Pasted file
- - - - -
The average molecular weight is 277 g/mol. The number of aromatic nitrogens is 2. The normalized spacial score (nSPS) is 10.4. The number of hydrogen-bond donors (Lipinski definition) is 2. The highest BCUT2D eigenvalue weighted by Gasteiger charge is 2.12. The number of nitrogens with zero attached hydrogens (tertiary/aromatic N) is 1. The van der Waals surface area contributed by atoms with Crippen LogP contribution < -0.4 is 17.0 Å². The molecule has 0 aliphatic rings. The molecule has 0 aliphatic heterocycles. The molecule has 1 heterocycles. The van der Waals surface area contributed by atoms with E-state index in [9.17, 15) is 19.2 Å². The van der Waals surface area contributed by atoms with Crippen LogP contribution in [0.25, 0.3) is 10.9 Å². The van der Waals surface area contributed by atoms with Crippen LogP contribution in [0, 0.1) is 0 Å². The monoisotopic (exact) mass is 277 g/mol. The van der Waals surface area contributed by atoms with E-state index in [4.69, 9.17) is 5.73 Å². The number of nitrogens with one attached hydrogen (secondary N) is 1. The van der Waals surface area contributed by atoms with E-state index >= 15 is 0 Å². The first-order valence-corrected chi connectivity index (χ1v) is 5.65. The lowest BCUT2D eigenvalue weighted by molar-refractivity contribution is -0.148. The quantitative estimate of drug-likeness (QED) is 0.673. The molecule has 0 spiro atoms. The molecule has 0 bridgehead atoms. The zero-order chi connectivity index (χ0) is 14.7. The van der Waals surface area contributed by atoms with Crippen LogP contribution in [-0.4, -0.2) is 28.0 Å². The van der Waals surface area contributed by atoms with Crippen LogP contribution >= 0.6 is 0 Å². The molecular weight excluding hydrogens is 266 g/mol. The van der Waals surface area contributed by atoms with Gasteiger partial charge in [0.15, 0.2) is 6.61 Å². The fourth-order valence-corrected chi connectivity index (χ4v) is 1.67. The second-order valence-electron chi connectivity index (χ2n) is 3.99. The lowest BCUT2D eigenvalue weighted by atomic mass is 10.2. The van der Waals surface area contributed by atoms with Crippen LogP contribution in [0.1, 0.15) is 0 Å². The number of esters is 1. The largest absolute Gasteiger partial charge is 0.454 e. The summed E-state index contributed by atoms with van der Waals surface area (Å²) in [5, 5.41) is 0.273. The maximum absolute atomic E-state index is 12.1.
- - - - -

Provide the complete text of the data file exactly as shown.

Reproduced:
The average molecular weight is 277 g/mol. The number of aromatic nitrogens is 2. The normalized spacial score (nSPS) is 10.4. The number of hydrogen-bond donors (Lipinski definition) is 2. The highest BCUT2D eigenvalue weighted by Gasteiger charge is 2.12. The number of nitrogens with zero attached hydrogens (tertiary/aromatic N) is 1. The van der Waals surface area contributed by atoms with Crippen LogP contribution < -0.4 is 17.0 Å². The molecule has 0 aliphatic rings. The molecule has 0 aliphatic heterocycles. The molecule has 1 heterocycles. The van der Waals surface area contributed by atoms with E-state index in [9.17, 15) is 19.2 Å². The van der Waals surface area contributed by atoms with Crippen LogP contribution in [0.25, 0.3) is 10.9 Å². The van der Waals surface area contributed by atoms with Crippen LogP contribution in [0, 0.1) is 0 Å². The monoisotopic (exact) mass is 277 g/mol. The van der Waals surface area contributed by atoms with E-state index in [4.69, 9.17) is 5.73 Å². The number of nitrogens with one attached hydrogen (secondary N) is 1. The van der Waals surface area contributed by atoms with E-state index >= 15 is 0 Å². The first-order valence-corrected chi connectivity index (χ1v) is 5.65. The lowest BCUT2D eigenvalue weighted by molar-refractivity contribution is -0.148. The quantitative estimate of drug-likeness (QED) is 0.673. The molecule has 0 spiro atoms. The molecule has 0 bridgehead atoms. The zero-order chi connectivity index (χ0) is 14.7. The van der Waals surface area contributed by atoms with Crippen LogP contribution in [-0.4, -0.2) is 28.0 Å². The van der Waals surface area contributed by atoms with Crippen LogP contribution >= 0.6 is 0 Å². The molecular weight excluding hydrogens is 266 g/mol. The van der Waals surface area contributed by atoms with Gasteiger partial charge in [0.15, 0.2) is 6.61 Å². The fourth-order valence-corrected chi connectivity index (χ4v) is 1.67. The second-order valence-electron chi connectivity index (χ2n) is 3.99. The lowest BCUT2D eigenvalue weighted by atomic mass is 10.2. The van der Waals surface area contributed by atoms with Crippen LogP contribution in [0.1, 0.15) is 0 Å². The number of esters is 1. The largest absolute Gasteiger partial charge is 0.454 e. The summed E-state index contributed by atoms with van der Waals surface area (Å²) in [5, 5.41) is 0.273. The maximum absolute atomic E-state index is 12.1.